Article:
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Technology & Innovation

How Gasoline Prices Are Formed

Think the U.S. can drill its way out of expensive gas? Think again, says The Atlantic. Derek Thompson explains what goes into the price of gasoline and why is it suddenly rising so fast.

What’s the Latest Development?

With soaring gasoline prices putting additional burden on an economy that’s recovering from a housing bust, credit crunch, and deep recession, Derek Thompson decided to look at what goes into the price of gasoline at the pump and why is it rising so fast all of a sudden. The main pricing components are state and federal gas taxes, distribution and marketing, refining, and the price of crude oil.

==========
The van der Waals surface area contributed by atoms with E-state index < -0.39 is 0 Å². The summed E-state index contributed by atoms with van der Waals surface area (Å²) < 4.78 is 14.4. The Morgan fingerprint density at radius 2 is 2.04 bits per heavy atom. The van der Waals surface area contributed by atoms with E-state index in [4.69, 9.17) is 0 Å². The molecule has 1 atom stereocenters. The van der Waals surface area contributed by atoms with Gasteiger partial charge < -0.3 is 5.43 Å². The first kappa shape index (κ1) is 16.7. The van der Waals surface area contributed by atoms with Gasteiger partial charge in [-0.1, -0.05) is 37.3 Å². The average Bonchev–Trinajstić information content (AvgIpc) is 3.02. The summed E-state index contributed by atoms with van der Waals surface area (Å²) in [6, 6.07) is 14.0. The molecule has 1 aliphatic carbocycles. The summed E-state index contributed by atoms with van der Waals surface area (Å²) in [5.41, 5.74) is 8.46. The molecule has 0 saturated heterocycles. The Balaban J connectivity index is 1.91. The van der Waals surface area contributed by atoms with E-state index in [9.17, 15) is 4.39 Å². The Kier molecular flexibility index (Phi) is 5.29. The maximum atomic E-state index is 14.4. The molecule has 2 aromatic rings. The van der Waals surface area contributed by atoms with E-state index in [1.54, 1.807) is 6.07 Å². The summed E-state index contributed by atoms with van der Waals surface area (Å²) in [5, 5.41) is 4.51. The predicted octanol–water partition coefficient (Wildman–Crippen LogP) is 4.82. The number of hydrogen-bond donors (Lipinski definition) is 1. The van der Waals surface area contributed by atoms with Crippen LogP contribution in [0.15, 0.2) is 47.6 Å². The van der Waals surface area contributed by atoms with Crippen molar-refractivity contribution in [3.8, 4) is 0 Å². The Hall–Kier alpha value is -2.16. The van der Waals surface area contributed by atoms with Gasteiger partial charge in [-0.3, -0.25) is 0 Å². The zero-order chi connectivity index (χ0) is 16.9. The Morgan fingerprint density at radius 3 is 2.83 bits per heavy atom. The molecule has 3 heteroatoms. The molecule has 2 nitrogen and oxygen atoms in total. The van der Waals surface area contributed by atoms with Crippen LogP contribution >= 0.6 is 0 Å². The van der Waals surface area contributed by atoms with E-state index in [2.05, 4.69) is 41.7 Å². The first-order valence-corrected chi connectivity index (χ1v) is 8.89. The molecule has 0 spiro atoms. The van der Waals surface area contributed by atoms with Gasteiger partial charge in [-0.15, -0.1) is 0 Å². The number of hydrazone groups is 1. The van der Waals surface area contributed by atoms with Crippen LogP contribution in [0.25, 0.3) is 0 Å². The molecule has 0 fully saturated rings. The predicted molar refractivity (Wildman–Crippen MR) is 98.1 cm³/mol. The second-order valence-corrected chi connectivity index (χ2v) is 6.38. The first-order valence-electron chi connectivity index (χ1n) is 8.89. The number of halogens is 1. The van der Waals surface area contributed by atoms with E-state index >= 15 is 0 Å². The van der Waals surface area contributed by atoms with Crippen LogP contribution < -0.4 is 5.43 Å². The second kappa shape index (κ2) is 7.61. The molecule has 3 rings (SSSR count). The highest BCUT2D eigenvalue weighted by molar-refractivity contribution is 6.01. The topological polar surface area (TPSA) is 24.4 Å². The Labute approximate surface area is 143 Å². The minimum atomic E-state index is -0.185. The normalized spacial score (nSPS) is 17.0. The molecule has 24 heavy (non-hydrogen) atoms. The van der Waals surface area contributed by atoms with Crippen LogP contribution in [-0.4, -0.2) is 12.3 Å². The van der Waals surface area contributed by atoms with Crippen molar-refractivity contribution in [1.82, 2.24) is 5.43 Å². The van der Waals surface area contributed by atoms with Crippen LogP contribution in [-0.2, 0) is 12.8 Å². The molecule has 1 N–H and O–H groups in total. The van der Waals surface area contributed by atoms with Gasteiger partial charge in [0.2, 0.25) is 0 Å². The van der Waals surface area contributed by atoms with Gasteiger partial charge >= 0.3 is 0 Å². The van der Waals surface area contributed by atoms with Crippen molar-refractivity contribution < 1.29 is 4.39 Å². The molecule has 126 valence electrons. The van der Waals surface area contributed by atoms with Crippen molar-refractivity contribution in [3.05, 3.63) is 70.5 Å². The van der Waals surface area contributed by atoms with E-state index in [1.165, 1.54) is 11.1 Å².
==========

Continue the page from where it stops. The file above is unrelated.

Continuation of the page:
What’s the Big Idea?

The price of crude oil has nearly tripled in the last seven years. In 2004, when the average price for crude oil was $37 per barrel, crude composed only 47 percent of the price of regular gasoline. Today, crude is closer to $111 per barrel and accounts for two-thirds of the pump price. To find out why, Thompson spoke to energy experts, who said supply and demand was the main factor but others were the Middle East, the weak dollar, summer, and speculation.


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